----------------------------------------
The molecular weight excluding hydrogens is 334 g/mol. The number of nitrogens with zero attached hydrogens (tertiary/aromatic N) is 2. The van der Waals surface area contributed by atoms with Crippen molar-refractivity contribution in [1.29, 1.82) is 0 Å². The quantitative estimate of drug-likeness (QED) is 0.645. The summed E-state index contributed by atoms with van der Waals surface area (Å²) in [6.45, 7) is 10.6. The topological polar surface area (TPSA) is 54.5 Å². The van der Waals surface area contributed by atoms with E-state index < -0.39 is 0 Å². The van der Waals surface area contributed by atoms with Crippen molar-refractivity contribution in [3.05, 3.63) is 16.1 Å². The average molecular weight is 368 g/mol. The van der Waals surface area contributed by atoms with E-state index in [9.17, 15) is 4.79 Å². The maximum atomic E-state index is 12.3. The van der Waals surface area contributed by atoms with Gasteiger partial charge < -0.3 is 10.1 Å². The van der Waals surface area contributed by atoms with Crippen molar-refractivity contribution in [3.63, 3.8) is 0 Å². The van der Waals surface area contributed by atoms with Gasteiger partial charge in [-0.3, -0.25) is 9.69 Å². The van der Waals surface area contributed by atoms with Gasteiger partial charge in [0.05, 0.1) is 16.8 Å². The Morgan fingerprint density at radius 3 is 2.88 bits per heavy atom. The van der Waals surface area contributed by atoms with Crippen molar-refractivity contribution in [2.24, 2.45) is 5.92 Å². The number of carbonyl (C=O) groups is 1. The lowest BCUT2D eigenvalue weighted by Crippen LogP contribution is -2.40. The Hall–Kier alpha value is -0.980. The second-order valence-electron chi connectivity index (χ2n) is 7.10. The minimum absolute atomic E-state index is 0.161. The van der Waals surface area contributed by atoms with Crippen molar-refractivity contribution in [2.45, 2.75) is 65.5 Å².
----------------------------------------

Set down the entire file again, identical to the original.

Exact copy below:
The molecular weight excluding hydrogens is 334 g/mol. The number of nitrogens with zero attached hydrogens (tertiary/aromatic N) is 2. The van der Waals surface area contributed by atoms with Crippen molar-refractivity contribution in [1.29, 1.82) is 0 Å². The quantitative estimate of drug-likeness (QED) is 0.645. The summed E-state index contributed by atoms with van der Waals surface area (Å²) in [6.45, 7) is 10.6. The topological polar surface area (TPSA) is 54.5 Å². The van der Waals surface area contributed by atoms with E-state index < -0.39 is 0 Å². The van der Waals surface area contributed by atoms with Crippen molar-refractivity contribution in [3.05, 3.63) is 16.1 Å². The average molecular weight is 368 g/mol. The van der Waals surface area contributed by atoms with E-state index in [9.17, 15) is 4.79 Å². The maximum atomic E-state index is 12.3. The van der Waals surface area contributed by atoms with Gasteiger partial charge < -0.3 is 10.1 Å². The van der Waals surface area contributed by atoms with Crippen molar-refractivity contribution in [3.63, 3.8) is 0 Å². The van der Waals surface area contributed by atoms with Gasteiger partial charge in [-0.3, -0.25) is 9.69 Å². The van der Waals surface area contributed by atoms with Gasteiger partial charge in [0.05, 0.1) is 16.8 Å². The Morgan fingerprint density at radius 3 is 2.88 bits per heavy atom. The van der Waals surface area contributed by atoms with Crippen molar-refractivity contribution in [2.24, 2.45) is 5.92 Å². The number of carbonyl (C=O) groups is 1. The lowest BCUT2D eigenvalue weighted by Crippen LogP contribution is -2.40. The Hall–Kier alpha value is -0.980. The second-order valence-electron chi connectivity index (χ2n) is 7.10. The minimum absolute atomic E-state index is 0.161. The van der Waals surface area contributed by atoms with Crippen molar-refractivity contribution in [2.45, 2.75) is 65.5 Å².